Conclusions

The BOX test and full scale confirmation testing objectives were met and benzene removal goals were achieved under maximum stress conditions at the MPC Garyville site. The methodology, protocols and apparatus developed and employed were approved by the state and federal agencies, and are compliant with 40 CFR, section 61.340, which states that:

• A bench scale BOX test batch and core column simulation full scale confirmation protocols and parameters have been developed, which delineate more realistic and reliable benzene biodegradation rates (fbio) than the EPA default rates

The biorates determined in this way are more representative of full scale conditions than the typical USEPA approach

This effort recommends modifying the protocols to improve USEPA’s approach. It included obtaining its approval of data collection, testing methodology and appropriate modelling techniques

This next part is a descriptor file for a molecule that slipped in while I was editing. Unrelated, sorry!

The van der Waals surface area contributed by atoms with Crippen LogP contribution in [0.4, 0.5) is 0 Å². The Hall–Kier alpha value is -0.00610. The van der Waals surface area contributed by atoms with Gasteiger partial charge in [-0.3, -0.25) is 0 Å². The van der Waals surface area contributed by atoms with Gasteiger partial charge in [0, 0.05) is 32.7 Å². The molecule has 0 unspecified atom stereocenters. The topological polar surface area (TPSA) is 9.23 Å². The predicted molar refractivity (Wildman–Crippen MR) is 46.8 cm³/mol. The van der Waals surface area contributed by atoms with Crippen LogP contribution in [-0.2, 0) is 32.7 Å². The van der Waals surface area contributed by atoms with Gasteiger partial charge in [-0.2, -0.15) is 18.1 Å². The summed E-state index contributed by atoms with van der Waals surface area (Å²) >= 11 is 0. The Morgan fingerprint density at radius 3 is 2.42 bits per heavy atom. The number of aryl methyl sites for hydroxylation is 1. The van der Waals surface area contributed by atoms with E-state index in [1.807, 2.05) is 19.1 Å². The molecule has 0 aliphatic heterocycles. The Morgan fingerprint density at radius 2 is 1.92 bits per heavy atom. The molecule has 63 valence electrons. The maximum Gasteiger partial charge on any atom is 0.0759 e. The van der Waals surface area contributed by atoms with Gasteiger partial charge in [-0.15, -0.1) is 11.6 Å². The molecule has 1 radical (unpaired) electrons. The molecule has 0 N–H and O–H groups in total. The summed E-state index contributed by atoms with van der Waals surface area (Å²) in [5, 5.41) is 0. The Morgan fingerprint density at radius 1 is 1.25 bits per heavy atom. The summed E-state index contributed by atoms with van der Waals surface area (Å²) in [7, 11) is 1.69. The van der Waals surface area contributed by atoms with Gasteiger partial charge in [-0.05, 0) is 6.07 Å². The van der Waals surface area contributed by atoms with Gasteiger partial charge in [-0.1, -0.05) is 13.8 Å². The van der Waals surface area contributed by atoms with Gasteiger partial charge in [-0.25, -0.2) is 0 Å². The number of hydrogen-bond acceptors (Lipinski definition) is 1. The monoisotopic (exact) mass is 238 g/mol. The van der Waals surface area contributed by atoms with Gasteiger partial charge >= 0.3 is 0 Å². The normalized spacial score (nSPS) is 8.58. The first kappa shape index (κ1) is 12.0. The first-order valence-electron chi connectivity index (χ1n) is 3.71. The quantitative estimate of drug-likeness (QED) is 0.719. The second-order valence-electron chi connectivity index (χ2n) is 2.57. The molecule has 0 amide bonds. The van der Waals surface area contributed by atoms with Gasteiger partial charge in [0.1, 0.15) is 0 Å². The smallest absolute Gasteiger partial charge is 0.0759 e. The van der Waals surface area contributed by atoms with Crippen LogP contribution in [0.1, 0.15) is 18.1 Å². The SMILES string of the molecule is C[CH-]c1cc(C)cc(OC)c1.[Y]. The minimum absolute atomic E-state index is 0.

Any properly designed and operated activated sludge system has potential to be qualified as an alternative control device when certified with the protocols herein. The approach presented here provides environmentally friendly, sustainable VOC control devices with negligible additional energy usage and a minimal carbon footprint

One such site-specific benzene biodegradation rate is 29.3 L/g VSS-hr at 26o C, or 22.6 L/gm-hr when corrected to 20o C. This provides excellent configuration and flexibility to achieve benzene removals >99% even under benzene loadings >16 times projected operating.

Published: 05th Sep 2013 in AWE International